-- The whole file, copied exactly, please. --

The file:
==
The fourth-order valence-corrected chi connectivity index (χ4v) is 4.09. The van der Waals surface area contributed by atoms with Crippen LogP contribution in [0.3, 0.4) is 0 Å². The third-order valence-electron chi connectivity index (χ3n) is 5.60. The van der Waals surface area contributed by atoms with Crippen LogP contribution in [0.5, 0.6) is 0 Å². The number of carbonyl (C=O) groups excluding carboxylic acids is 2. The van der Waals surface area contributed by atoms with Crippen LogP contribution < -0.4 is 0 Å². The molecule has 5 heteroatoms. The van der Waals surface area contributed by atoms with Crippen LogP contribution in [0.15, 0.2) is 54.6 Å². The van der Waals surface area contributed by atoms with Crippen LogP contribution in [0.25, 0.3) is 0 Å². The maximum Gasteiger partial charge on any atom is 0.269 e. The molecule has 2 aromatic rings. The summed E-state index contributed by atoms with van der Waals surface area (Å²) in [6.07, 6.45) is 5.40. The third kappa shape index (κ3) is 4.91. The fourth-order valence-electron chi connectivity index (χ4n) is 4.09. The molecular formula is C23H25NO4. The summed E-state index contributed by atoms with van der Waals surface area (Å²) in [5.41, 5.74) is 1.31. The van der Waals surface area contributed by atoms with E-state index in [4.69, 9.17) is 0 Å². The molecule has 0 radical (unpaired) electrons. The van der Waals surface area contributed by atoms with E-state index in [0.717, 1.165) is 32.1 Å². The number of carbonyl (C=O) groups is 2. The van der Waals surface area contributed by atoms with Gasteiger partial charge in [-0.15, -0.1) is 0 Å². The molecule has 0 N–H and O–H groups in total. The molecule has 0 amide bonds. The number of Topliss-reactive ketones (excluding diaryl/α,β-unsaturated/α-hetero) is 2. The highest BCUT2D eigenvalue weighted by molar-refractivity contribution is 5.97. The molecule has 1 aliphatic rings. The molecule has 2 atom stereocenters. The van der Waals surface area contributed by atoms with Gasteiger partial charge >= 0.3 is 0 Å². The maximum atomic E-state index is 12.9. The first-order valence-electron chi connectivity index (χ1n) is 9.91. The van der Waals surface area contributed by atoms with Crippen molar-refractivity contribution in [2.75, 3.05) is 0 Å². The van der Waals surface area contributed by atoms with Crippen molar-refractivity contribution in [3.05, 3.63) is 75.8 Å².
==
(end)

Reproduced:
The fourth-order valence-corrected chi connectivity index (χ4v) is 4.09. The van der Waals surface area contributed by atoms with Crippen LogP contribution in [0.3, 0.4) is 0 Å². The third-order valence-electron chi connectivity index (χ3n) is 5.60. The van der Waals surface area contributed by atoms with Crippen LogP contribution in [0.5, 0.6) is 0 Å². The number of carbonyl (C=O) groups excluding carboxylic acids is 2. The van der Waals surface area contributed by atoms with Crippen LogP contribution < -0.4 is 0 Å². The molecule has 5 heteroatoms. The van der Waals surface area contributed by atoms with Crippen LogP contribution in [0.15, 0.2) is 54.6 Å². The van der Waals surface area contributed by atoms with Crippen LogP contribution in [0.25, 0.3) is 0 Å². The maximum Gasteiger partial charge on any atom is 0.269 e. The molecule has 2 aromatic rings. The summed E-state index contributed by atoms with van der Waals surface area (Å²) in [6.07, 6.45) is 5.40. The third kappa shape index (κ3) is 4.91. The fourth-order valence-electron chi connectivity index (χ4n) is 4.09. The molecular formula is C23H25NO4. The summed E-state index contributed by atoms with van der Waals surface area (Å²) in [5.41, 5.74) is 1.31. The van der Waals surface area contributed by atoms with E-state index in [4.69, 9.17) is 0 Å². The molecule has 0 radical (unpaired) electrons. The van der Waals surface area contributed by atoms with E-state index in [0.717, 1.165) is 32.1 Å². The number of carbonyl (C=O) groups is 2. The van der Waals surface area contributed by atoms with Gasteiger partial charge in [-0.15, -0.1) is 0 Å². The molecule has 0 N–H and O–H groups in total. The molecule has 0 amide bonds. The number of Topliss-reactive ketones (excluding diaryl/α,β-unsaturated/α-hetero) is 2. The highest BCUT2D eigenvalue weighted by molar-refractivity contribution is 5.97. The molecule has 1 aliphatic rings. The molecule has 2 atom stereocenters. The van der Waals surface area contributed by atoms with Gasteiger partial charge >= 0.3 is 0 Å². The maximum atomic E-state index is 12.9. The first-order valence-electron chi connectivity index (χ1n) is 9.91. The van der Waals surface area contributed by atoms with Crippen molar-refractivity contribution in [2.75, 3.05) is 0 Å². The van der Waals surface area contributed by atoms with Crippen molar-refractivity contribution in [3.05, 3.63) is 75.8 Å².